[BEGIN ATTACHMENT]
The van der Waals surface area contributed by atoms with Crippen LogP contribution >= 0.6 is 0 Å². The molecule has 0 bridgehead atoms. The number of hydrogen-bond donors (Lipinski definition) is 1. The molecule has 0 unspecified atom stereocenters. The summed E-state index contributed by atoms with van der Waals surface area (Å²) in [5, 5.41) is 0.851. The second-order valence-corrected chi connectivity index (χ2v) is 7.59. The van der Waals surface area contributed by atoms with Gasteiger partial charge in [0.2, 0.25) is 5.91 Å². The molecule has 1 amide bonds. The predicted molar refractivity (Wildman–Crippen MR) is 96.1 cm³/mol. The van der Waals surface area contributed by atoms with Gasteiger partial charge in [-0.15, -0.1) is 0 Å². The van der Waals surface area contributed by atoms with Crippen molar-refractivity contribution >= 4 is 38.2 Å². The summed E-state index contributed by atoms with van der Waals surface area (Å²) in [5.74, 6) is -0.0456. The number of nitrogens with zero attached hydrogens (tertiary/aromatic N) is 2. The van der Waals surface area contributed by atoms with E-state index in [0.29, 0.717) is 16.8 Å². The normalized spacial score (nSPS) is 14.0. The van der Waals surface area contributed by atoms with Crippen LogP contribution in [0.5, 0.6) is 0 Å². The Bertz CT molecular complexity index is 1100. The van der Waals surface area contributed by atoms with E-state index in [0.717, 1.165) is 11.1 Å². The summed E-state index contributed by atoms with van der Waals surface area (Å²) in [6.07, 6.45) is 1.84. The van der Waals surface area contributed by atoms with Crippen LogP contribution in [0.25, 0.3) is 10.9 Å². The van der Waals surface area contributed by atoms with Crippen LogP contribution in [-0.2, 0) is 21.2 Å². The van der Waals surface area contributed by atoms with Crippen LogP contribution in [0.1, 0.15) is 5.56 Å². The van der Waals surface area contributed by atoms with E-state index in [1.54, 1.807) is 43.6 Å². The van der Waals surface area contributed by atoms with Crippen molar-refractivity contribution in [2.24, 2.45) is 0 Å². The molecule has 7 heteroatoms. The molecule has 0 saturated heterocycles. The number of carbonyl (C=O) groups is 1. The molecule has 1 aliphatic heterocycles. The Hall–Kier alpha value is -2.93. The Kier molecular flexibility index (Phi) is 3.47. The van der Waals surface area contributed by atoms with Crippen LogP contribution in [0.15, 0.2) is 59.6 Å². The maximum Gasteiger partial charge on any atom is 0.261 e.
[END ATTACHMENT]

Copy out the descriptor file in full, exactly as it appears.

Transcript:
The van der Waals surface area contributed by atoms with Crippen LogP contribution >= 0.6 is 0 Å². The molecule has 0 bridgehead atoms. The number of hydrogen-bond donors (Lipinski definition) is 1. The molecule has 0 unspecified atom stereocenters. The summed E-state index contributed by atoms with van der Waals surface area (Å²) in [5, 5.41) is 0.851. The second-order valence-corrected chi connectivity index (χ2v) is 7.59. The van der Waals surface area contributed by atoms with Gasteiger partial charge in [0.2, 0.25) is 5.91 Å². The molecule has 1 amide bonds. The predicted molar refractivity (Wildman–Crippen MR) is 96.1 cm³/mol. The van der Waals surface area contributed by atoms with Gasteiger partial charge in [-0.15, -0.1) is 0 Å². The van der Waals surface area contributed by atoms with Crippen molar-refractivity contribution >= 4 is 38.2 Å². The summed E-state index contributed by atoms with van der Waals surface area (Å²) in [5.74, 6) is -0.0456. The number of nitrogens with zero attached hydrogens (tertiary/aromatic N) is 2. The van der Waals surface area contributed by atoms with E-state index in [0.29, 0.717) is 16.8 Å². The normalized spacial score (nSPS) is 14.0. The van der Waals surface area contributed by atoms with Crippen LogP contribution in [0.5, 0.6) is 0 Å². The Bertz CT molecular complexity index is 1100. The van der Waals surface area contributed by atoms with E-state index in [0.717, 1.165) is 11.1 Å². The summed E-state index contributed by atoms with van der Waals surface area (Å²) in [6.07, 6.45) is 1.84. The van der Waals surface area contributed by atoms with Crippen LogP contribution in [0.25, 0.3) is 10.9 Å². The van der Waals surface area contributed by atoms with Crippen LogP contribution in [-0.2, 0) is 21.2 Å². The van der Waals surface area contributed by atoms with Crippen LogP contribution in [0.1, 0.15) is 5.56 Å². The van der Waals surface area contributed by atoms with E-state index in [1.54, 1.807) is 43.6 Å². The van der Waals surface area contributed by atoms with Crippen molar-refractivity contribution in [2.24, 2.45) is 0 Å². The molecule has 7 heteroatoms. The molecule has 0 saturated heterocycles. The number of carbonyl (C=O) groups is 1. The molecule has 1 aliphatic heterocycles. The Hall–Kier alpha value is -2.93. The Kier molecular flexibility index (Phi) is 3.47. The van der Waals surface area contributed by atoms with Crippen LogP contribution in [0.15, 0.2) is 59.6 Å². The maximum Gasteiger partial charge on any atom is 0.261 e.